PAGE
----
Both HDZ and the Ostajte ovdje coalition have called for unity within members of their respective ethnic groups, while SDA and its supporters focused rather on targeting Naša Stranka and its candidate. Croat and Serb representatives called for unity within their ethnic groups in order to not scatter the votes. Bosniak parties were not united in such strategy and the BH Blok Mostar was criticized by other Bosniak parties for scattering the votes of Bosniaks with their multiethnic program.

The data did not reveal significant, apparent, foreign influence, besides the abovementioned appeals from Croatia. The EU as a topic was mentioned frequently, and dominantly with positively and in relation to topics related to the EU’s support to Mostar as a city and elections.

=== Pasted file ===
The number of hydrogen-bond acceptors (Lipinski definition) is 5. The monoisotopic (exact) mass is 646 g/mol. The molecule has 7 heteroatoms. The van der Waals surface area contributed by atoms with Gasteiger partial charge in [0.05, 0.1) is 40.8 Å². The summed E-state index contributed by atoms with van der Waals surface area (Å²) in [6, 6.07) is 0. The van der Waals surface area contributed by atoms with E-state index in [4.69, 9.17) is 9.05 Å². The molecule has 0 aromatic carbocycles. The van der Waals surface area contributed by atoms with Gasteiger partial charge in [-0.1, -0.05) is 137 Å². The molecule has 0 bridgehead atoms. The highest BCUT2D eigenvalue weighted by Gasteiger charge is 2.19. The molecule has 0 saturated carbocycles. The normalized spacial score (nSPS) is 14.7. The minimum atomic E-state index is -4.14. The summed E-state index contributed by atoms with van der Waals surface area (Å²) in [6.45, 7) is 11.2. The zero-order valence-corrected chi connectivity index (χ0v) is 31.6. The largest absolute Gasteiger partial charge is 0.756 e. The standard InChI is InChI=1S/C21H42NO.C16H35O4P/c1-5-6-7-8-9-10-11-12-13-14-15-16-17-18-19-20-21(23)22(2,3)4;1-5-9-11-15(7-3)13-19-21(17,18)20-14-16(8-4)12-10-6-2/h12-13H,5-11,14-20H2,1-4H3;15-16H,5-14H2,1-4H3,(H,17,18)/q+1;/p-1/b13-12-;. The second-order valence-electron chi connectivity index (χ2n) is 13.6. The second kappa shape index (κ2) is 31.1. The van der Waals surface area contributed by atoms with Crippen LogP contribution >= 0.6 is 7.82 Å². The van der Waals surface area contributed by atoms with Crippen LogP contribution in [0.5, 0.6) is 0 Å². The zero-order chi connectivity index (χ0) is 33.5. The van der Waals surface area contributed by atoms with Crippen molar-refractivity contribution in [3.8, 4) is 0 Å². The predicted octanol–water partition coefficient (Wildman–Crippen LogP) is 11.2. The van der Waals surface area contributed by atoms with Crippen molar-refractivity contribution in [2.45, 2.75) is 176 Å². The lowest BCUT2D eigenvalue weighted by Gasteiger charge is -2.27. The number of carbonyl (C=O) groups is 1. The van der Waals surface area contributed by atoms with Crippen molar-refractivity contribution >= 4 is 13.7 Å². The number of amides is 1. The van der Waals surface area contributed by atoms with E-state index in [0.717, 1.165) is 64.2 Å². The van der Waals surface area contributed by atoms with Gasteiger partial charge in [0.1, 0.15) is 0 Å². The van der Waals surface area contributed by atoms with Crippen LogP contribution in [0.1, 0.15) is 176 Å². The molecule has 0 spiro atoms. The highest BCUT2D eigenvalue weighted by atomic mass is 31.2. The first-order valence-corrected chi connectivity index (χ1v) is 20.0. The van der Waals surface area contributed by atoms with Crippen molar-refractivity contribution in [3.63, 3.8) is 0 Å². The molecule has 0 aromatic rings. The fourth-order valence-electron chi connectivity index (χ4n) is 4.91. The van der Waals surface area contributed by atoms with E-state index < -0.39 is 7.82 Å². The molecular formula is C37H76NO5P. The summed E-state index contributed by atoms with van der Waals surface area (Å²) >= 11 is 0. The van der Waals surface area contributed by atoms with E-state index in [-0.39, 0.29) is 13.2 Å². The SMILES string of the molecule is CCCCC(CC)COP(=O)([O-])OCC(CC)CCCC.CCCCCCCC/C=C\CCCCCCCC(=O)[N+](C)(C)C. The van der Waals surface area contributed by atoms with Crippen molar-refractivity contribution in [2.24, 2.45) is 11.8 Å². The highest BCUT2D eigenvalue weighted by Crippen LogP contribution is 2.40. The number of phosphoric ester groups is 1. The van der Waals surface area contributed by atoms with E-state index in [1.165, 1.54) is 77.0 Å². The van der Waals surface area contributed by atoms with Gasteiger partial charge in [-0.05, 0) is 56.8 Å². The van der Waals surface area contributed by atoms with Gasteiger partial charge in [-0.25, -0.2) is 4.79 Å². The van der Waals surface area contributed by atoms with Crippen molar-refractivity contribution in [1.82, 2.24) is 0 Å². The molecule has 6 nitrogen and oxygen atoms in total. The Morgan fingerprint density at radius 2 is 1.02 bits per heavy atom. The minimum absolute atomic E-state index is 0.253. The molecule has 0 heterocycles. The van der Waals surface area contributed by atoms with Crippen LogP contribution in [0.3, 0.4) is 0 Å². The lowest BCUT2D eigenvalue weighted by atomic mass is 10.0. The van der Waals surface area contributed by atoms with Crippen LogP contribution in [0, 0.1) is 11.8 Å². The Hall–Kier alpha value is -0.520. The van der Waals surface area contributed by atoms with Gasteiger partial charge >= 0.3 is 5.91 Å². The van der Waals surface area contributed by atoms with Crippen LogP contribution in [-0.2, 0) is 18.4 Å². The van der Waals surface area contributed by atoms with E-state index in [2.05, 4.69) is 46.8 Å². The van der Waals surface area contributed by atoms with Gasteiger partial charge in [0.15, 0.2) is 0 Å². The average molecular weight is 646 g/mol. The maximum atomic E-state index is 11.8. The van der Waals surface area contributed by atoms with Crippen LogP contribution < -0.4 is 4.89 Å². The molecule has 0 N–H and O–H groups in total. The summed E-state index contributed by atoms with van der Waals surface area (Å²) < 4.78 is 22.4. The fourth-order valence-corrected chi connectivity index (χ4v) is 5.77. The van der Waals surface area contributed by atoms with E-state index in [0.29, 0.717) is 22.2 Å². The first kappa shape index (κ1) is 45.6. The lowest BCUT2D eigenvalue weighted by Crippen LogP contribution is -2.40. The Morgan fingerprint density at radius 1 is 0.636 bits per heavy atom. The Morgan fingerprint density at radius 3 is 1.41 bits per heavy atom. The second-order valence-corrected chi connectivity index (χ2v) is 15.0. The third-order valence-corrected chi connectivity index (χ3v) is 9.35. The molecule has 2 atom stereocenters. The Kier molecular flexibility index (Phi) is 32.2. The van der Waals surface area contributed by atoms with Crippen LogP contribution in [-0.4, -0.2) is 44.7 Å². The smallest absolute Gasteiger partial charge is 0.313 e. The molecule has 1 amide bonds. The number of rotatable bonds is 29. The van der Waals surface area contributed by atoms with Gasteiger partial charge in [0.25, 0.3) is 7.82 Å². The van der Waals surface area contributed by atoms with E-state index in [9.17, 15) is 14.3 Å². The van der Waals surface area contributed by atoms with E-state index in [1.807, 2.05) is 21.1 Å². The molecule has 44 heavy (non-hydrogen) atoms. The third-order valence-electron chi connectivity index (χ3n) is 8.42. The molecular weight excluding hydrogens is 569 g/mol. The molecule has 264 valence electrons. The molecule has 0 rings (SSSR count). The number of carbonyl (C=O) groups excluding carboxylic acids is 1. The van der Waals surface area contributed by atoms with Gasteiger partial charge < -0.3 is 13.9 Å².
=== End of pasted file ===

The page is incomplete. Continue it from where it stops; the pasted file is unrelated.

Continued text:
List of parties mentioned in the text:

Hrvatska demokratska zajednica (HDZ) - Croatian Democratic Party

Naša stranka (NS) - Our Party

Stranka demokratske akcije (SDA) - Party of Democratic Action

Savez nezavisnih socijaldemokrata (SNSD) - Union of Independent Social Democrats

Socijaldemokratska partija (SDP) - Socialdemocratic Party

Stranka za bolju budućnost (SBB) - Party for a Better Future

Demokratska fronta (DF) - Democratic Front

Stranka za BiH (SBIH) - Party for BiH

Bosanska patriotska stranka (BPS) - Bosnian Patriotic Party

Srpska demokratska stranka (SDS) - Serb Democratic Party

Hrvatska stranka prava (HSP) - Croatian Party of Rights

Hrvatski savez Hrast (HKDU) - Croatian Union Hrast